Dan Froomkin and Jon Schwarz — The Intercept May 1, 2015
The headline on the Associated Press story is unambiguous: “AP Poll: Americans approve of drone strikes on terrorists.” And that’s true! According to the AP’s poll, 60 percent of Americans support the use of drones to “target and kill people belonging to terrorist groups like al-Qaida.”
The problem is the U.S. drone program does much more than kill members of al-Qaida: it also kills a significant number of civilians, and drone operators often don’t even know exactly whom they’re targeting. So the AP’s own poll doesn’t show, as the story claims, “broad support among the U.S. public for a targeted killing program begun under President George W. Bush and expanded dramatically under Obama.” What it does show is broad support for a drone program that doesn’t exist.
And strangely enough, if you get all the way to the story’s ninth paragraph, you learn that the AP’s own reporters have a pretty good hunch that the previous eight paragraphs were bullshit:
The poll did not include questions about foreign civilian casualties or about public confidence in the government’s assertion that the vast majority of those killed in drone strikes are terrorists. Independent groups have estimated that at least hundreds, and possibly thousands, of noncombatants have been killed in the operations, a count the U.S. government disputes.
Drone skeptics say most polls on the subject frame the question with the assumption that those targeted are terrorists, when it’s not clear that is always the case.
“Almost everyone, of course, is going to support killing people who are trying to kill us, but that’s not who we are necessarily targeting in each case,” said Sarah Kreps, an associate professor in the Department of Government at Cornell University.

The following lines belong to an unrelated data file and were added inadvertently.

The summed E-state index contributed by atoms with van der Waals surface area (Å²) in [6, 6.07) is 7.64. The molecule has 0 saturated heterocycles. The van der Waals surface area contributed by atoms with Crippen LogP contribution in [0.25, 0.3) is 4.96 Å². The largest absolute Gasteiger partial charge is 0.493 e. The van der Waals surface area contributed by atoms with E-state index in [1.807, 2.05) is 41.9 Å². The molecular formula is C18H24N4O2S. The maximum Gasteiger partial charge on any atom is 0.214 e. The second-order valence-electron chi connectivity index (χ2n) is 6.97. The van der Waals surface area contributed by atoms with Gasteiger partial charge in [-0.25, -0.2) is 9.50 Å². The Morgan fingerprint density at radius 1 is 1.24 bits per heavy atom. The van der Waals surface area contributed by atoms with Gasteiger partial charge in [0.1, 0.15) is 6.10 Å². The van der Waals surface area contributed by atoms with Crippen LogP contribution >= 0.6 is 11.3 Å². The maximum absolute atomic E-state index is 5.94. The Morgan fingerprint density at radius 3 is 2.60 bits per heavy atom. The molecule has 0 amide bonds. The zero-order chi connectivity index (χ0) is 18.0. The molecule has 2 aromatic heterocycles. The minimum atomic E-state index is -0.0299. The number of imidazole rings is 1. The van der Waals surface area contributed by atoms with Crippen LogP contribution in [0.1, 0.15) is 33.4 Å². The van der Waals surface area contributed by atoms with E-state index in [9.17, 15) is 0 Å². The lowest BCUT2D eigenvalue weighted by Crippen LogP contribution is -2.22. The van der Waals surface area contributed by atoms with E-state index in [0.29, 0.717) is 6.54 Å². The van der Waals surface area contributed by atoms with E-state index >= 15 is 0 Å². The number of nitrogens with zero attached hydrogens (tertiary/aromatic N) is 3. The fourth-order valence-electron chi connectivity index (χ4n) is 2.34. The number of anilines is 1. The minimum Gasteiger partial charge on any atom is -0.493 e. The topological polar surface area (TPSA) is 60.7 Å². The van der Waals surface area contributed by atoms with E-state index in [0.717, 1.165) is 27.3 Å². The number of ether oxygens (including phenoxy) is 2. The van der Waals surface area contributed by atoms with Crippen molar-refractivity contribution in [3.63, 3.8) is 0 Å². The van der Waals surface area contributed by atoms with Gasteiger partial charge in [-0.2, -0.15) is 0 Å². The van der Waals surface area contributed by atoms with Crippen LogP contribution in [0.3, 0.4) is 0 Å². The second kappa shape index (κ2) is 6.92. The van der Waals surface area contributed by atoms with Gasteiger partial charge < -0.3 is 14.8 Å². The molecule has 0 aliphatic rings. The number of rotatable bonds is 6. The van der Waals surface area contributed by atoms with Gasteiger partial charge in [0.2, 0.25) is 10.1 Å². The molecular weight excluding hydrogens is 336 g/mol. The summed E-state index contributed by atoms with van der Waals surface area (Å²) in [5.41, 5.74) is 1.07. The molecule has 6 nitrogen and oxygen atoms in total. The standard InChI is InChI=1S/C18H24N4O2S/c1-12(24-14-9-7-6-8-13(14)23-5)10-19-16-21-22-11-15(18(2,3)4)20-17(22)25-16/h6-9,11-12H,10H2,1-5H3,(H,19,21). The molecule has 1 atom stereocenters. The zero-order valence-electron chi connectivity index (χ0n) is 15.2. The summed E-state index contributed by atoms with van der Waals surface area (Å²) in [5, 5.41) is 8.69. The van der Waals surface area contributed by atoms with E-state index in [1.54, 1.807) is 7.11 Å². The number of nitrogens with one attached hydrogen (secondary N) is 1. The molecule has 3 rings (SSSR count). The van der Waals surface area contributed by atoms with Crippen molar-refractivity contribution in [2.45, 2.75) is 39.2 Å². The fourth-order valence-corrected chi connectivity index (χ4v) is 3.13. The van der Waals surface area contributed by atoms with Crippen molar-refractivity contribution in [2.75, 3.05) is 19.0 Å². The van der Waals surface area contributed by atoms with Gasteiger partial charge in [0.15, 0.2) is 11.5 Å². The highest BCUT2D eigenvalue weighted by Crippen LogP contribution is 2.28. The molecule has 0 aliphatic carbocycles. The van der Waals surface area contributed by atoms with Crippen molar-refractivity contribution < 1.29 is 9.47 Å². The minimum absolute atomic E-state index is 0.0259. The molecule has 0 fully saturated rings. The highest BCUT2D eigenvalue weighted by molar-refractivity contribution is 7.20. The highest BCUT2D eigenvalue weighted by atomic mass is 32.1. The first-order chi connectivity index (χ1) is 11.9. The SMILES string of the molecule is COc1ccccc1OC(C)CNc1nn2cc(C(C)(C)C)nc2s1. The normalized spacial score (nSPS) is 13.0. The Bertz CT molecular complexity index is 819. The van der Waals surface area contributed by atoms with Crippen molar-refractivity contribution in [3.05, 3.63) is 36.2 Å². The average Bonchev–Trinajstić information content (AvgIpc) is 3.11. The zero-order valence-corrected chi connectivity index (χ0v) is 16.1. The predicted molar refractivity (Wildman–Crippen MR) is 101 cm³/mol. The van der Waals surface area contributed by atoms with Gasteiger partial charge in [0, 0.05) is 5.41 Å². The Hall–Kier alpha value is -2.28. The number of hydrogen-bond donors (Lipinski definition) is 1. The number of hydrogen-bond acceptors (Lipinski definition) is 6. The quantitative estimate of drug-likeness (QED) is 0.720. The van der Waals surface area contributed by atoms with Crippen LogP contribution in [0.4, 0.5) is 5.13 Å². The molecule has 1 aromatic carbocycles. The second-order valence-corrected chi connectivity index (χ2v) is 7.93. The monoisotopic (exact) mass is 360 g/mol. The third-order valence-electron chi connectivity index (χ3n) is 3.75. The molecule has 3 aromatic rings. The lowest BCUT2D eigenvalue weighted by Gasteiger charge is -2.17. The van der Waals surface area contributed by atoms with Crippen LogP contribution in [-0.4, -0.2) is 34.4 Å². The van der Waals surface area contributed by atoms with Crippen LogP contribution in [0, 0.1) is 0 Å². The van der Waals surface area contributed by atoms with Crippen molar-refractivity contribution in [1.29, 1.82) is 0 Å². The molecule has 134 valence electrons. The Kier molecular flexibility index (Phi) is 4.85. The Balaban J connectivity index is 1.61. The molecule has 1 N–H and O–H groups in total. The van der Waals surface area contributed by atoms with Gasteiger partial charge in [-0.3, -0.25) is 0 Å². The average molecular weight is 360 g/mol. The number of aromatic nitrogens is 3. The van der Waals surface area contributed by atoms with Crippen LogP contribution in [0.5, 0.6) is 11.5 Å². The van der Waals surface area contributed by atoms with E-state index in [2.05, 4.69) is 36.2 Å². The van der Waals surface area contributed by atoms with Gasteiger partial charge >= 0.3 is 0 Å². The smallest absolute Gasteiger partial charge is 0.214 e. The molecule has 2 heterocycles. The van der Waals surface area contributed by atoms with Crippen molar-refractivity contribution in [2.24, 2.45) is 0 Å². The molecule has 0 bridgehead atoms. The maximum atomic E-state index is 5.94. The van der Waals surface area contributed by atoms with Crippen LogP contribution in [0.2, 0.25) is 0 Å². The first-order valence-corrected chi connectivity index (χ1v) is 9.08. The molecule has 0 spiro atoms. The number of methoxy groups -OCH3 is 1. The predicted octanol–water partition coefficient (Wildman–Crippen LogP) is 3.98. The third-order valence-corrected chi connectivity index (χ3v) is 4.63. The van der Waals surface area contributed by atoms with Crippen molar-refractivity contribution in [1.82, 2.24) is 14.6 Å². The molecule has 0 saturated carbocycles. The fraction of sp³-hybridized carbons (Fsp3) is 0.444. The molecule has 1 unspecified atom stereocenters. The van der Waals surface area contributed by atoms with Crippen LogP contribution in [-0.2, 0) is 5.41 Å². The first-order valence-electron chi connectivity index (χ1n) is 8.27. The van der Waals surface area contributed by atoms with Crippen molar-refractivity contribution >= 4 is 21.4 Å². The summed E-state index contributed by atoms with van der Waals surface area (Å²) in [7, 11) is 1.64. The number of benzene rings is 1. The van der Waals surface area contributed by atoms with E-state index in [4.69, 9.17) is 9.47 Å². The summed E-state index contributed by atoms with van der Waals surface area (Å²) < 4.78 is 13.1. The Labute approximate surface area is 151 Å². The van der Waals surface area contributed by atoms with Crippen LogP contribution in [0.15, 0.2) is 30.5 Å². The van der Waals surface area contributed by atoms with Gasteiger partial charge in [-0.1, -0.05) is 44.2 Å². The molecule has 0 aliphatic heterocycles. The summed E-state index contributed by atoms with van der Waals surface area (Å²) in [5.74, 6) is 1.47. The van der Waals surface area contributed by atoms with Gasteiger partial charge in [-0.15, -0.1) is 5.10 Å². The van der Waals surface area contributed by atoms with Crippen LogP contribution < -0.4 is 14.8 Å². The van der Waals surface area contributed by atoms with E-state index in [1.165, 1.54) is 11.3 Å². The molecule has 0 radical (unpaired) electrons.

Kreps examined poll data and found that if respondents are confronted with evidence of errors and civilian casualties in some drone strikes, support for the strikes drops below a majority.
The story was written by Ken Dilanian (@kendilanianap) and Emily Swanson (@el_swan). Was this their way of saying: Our pollsters are a bunch of propagandists who ask questions to elicit the answers they want? Or are they saying: Some people think we’re not asking the right question, but just we don’t care?
We invite their response, and will update the post with any we get.
The poll was conducted for the AP by GfK Public Affairs & Corporate Communications. First drone question is: “Do you favor or oppose the United States using small unmanned aircraft called ‘drones’ to target and kill people belonging to terrorist groups like al-Qaida overseas?”
We’d prefer a question like: “Do you support the U.S. government killing Americans who it claims to be involved in terrorism, without charges, trial or a lawyer?”